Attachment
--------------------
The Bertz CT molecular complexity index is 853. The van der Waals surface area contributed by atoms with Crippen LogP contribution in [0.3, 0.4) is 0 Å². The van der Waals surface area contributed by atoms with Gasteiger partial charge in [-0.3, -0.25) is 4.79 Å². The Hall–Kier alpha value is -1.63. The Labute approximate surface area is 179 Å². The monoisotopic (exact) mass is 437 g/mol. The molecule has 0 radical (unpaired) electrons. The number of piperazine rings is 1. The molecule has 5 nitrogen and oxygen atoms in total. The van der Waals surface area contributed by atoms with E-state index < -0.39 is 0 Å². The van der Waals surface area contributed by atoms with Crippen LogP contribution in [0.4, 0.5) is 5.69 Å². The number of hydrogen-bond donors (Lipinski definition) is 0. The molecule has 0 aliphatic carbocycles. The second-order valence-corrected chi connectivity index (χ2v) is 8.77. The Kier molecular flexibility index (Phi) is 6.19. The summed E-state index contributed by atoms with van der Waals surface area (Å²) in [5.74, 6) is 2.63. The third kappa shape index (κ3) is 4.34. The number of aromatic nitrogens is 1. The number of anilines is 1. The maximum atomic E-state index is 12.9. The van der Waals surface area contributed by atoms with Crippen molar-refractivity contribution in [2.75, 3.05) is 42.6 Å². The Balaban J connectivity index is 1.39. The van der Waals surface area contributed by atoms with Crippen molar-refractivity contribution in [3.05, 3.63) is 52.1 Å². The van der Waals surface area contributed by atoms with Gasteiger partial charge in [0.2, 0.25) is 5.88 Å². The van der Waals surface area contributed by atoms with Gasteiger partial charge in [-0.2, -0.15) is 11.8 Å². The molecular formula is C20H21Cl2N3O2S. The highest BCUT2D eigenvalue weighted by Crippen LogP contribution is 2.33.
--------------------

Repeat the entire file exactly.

The Bertz CT molecular complexity index is 853. The van der Waals surface area contributed by atoms with Crippen LogP contribution in [0.3, 0.4) is 0 Å². The van der Waals surface area contributed by atoms with Gasteiger partial charge in [-0.3, -0.25) is 4.79 Å². The Hall–Kier alpha value is -1.63. The Labute approximate surface area is 179 Å². The monoisotopic (exact) mass is 437 g/mol. The molecule has 0 radical (unpaired) electrons. The number of piperazine rings is 1. The molecule has 5 nitrogen and oxygen atoms in total. The van der Waals surface area contributed by atoms with E-state index < -0.39 is 0 Å². The van der Waals surface area contributed by atoms with Crippen LogP contribution in [0.4, 0.5) is 5.69 Å². The number of hydrogen-bond donors (Lipinski definition) is 0. The molecule has 0 aliphatic carbocycles. The second-order valence-corrected chi connectivity index (χ2v) is 8.77. The Kier molecular flexibility index (Phi) is 6.19. The summed E-state index contributed by atoms with van der Waals surface area (Å²) in [5.74, 6) is 2.63. The third kappa shape index (κ3) is 4.34. The number of aromatic nitrogens is 1. The number of anilines is 1. The maximum atomic E-state index is 12.9. The van der Waals surface area contributed by atoms with Crippen molar-refractivity contribution in [2.75, 3.05) is 42.6 Å². The Balaban J connectivity index is 1.39. The van der Waals surface area contributed by atoms with Crippen molar-refractivity contribution in [3.05, 3.63) is 52.1 Å². The van der Waals surface area contributed by atoms with Gasteiger partial charge in [0.2, 0.25) is 5.88 Å². The van der Waals surface area contributed by atoms with Gasteiger partial charge in [-0.2, -0.15) is 11.8 Å². The molecular formula is C20H21Cl2N3O2S. The highest BCUT2D eigenvalue weighted by Crippen LogP contribution is 2.33.